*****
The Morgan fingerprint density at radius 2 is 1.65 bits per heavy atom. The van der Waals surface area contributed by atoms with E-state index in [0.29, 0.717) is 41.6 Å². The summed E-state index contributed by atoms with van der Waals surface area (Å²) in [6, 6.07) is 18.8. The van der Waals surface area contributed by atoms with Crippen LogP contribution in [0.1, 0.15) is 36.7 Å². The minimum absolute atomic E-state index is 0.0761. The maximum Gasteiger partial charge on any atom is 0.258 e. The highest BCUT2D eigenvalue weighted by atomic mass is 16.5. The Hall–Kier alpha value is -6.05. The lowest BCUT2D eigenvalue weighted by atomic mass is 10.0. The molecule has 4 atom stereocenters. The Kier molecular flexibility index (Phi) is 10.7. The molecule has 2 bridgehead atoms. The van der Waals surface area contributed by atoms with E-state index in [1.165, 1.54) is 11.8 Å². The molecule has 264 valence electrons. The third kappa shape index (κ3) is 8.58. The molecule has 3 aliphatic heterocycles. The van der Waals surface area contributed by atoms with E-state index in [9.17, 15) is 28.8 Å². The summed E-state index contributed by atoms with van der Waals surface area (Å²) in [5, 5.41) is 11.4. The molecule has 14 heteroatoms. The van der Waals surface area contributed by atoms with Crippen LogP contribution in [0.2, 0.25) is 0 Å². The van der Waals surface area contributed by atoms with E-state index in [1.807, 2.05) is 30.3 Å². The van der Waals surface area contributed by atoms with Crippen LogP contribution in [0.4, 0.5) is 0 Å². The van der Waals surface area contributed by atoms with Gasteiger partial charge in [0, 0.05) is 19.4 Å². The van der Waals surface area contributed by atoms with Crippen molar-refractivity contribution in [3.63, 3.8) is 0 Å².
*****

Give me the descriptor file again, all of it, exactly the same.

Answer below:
The Morgan fingerprint density at radius 2 is 1.65 bits per heavy atom. The van der Waals surface area contributed by atoms with E-state index in [0.29, 0.717) is 41.6 Å². The summed E-state index contributed by atoms with van der Waals surface area (Å²) in [6, 6.07) is 18.8. The van der Waals surface area contributed by atoms with Crippen LogP contribution in [0.1, 0.15) is 36.7 Å². The minimum absolute atomic E-state index is 0.0761. The maximum Gasteiger partial charge on any atom is 0.258 e. The highest BCUT2D eigenvalue weighted by atomic mass is 16.5. The Hall–Kier alpha value is -6.05. The lowest BCUT2D eigenvalue weighted by atomic mass is 10.0. The molecule has 4 atom stereocenters. The Kier molecular flexibility index (Phi) is 10.7. The molecule has 2 bridgehead atoms. The van der Waals surface area contributed by atoms with E-state index in [1.165, 1.54) is 11.8 Å². The molecule has 264 valence electrons. The third kappa shape index (κ3) is 8.58. The molecule has 3 aliphatic heterocycles. The van der Waals surface area contributed by atoms with E-state index in [9.17, 15) is 28.8 Å². The summed E-state index contributed by atoms with van der Waals surface area (Å²) in [5, 5.41) is 11.4. The molecule has 14 heteroatoms. The van der Waals surface area contributed by atoms with Crippen LogP contribution in [0.2, 0.25) is 0 Å². The van der Waals surface area contributed by atoms with E-state index in [1.807, 2.05) is 30.3 Å². The van der Waals surface area contributed by atoms with Crippen LogP contribution in [0.4, 0.5) is 0 Å². The van der Waals surface area contributed by atoms with Gasteiger partial charge in [0, 0.05) is 19.4 Å². The van der Waals surface area contributed by atoms with Crippen molar-refractivity contribution in [3.63, 3.8) is 0 Å².